3.) Gleason's final speech on the rotten world of Prize Fighting which he delivers to the young wanna-be.....
If Serling ultimately wanted these scenes cut, WHY IN THE WORLD were they ot included as EXTRAS??? I have old video copies of late-night, local TV airings of this film that are FAR MORE COMPLETE than this state-of-the-art DVD release.
What a pity---to see such a cool film treated so poorly (the audio is also very low on this disc; I had to jack the TV volume all the way up to get a decent signal).
I purchased this DVD after viewing a portion of the movie on TV - What I saw on TV that made the biggest impression on me, was a scene towards the very end of the movie. Jackie Gleason confronted by the up and coming boxer and his handler gives one of the most powerful speeches of the movie, and some of the most memorable acting I've ever seen. He chides these two for believing that they could be a champion for believing that they'll turn out any different than the Mountain, and rejects their offer to be their manager.
Not only was the speech powerful, the acting superb but also the scene gives insight into the future of Gleason's character. Maish, has learned his lesson, he isn't going to be manager another boxer for 17 year while chasing the ghost of a championship. He is still a bum who betted against his own fighter, but the story goes to great lengths to make Gleason more than just a one-dimensional rotten manager, and this final scene brings that point home.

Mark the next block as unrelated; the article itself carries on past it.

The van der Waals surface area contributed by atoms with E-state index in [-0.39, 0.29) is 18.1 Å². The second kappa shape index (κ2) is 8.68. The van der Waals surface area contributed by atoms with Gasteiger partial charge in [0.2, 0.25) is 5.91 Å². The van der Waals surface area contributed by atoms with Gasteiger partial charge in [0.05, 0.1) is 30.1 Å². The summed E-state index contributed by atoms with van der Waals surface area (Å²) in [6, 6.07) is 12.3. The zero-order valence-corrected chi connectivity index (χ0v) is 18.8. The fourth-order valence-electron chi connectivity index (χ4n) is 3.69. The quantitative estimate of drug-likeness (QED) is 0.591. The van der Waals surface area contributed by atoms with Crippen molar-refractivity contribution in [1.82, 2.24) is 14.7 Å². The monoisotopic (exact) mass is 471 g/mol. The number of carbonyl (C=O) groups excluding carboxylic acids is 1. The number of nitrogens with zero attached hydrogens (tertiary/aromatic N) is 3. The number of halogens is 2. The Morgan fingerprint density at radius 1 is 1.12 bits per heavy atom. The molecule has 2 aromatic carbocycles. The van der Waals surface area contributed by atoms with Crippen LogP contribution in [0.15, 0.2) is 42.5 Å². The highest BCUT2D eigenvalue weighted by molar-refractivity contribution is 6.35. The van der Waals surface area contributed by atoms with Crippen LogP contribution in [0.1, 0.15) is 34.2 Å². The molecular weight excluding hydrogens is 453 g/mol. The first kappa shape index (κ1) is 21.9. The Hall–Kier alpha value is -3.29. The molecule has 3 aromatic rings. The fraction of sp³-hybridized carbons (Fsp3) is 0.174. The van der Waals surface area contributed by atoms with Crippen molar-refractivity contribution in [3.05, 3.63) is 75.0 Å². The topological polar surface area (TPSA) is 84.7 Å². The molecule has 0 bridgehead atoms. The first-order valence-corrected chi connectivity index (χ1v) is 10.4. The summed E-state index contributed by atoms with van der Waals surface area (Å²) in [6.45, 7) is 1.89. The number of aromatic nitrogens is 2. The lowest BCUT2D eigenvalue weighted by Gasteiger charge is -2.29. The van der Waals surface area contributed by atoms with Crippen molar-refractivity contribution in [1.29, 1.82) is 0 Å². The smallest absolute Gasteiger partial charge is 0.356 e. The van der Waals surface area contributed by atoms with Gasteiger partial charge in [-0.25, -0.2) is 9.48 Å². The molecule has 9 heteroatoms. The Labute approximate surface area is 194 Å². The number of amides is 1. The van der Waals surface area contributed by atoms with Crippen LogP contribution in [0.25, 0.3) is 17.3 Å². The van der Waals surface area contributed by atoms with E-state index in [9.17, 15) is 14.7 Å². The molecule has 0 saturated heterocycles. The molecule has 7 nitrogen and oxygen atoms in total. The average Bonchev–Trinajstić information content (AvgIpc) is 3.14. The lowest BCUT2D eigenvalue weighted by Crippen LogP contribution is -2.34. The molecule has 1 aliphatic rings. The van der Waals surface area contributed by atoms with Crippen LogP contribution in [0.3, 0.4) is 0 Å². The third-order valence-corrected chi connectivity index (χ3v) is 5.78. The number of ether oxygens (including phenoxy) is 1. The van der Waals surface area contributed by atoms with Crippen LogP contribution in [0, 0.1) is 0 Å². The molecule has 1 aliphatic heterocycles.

I don't why these scenes were excluded. Maybe this is the original release version - but then why weren't they included as extras on the DVD? I don't know. I hope that at some point, this movie, with the missing scenes is released on DVD. If it is I will happily buy that version - While this DVD is crisp and clean, while the story is still great and the acting perfect - to know that these other scenes are missing, particularly the one I mentioned, well in this case this DVD isn't enough
- Complete its a 5 stars - incomplete its still great - but I can't help feeling I'm missing an important part of the movie without it including these scenes - so I am giving it 3 stars - to draw attention that something is missing from this movie - and not as a reflection of the movie that is on the DVD which is still great -
Most recent customer reviews
REQUIEM FOR A HEAVYWEIGHT serves as a powerful indictment of the sport of professional boxing. The film is marked by strong performances from some of the best actors available at... Read morePublished on March 21 2004 by Peter Kenney
If the use of the word ï¿½Requiemï¿½ in the title doesnï¿½t give the game away, let me assure you that this superb film is as far removed from the wisecracking... Read morePublished on May 17 2003 by Paul Fogarty
This movie is one of the very few I have seen that I call truly heartwrenching. All of the main characters act out of complicated motives, and no one is wholly bad or good. Read morePublished on March 22 2003
"Requiem for a Heavyweight" is as much a film about boxing as "Taxi Driver" is about cab driving. Gloves are the departure point for the pummeling Anthony Quinn takes as he is... Read morePublished on Jan. 22 2003 by M. Auerbach
'Requiem for a Heavyweight' is not only one of the great forgotten boxing pictures, it's also one of those movies that has almost vanished. Read morePublished on Dec 3 2002 by A. Wolverton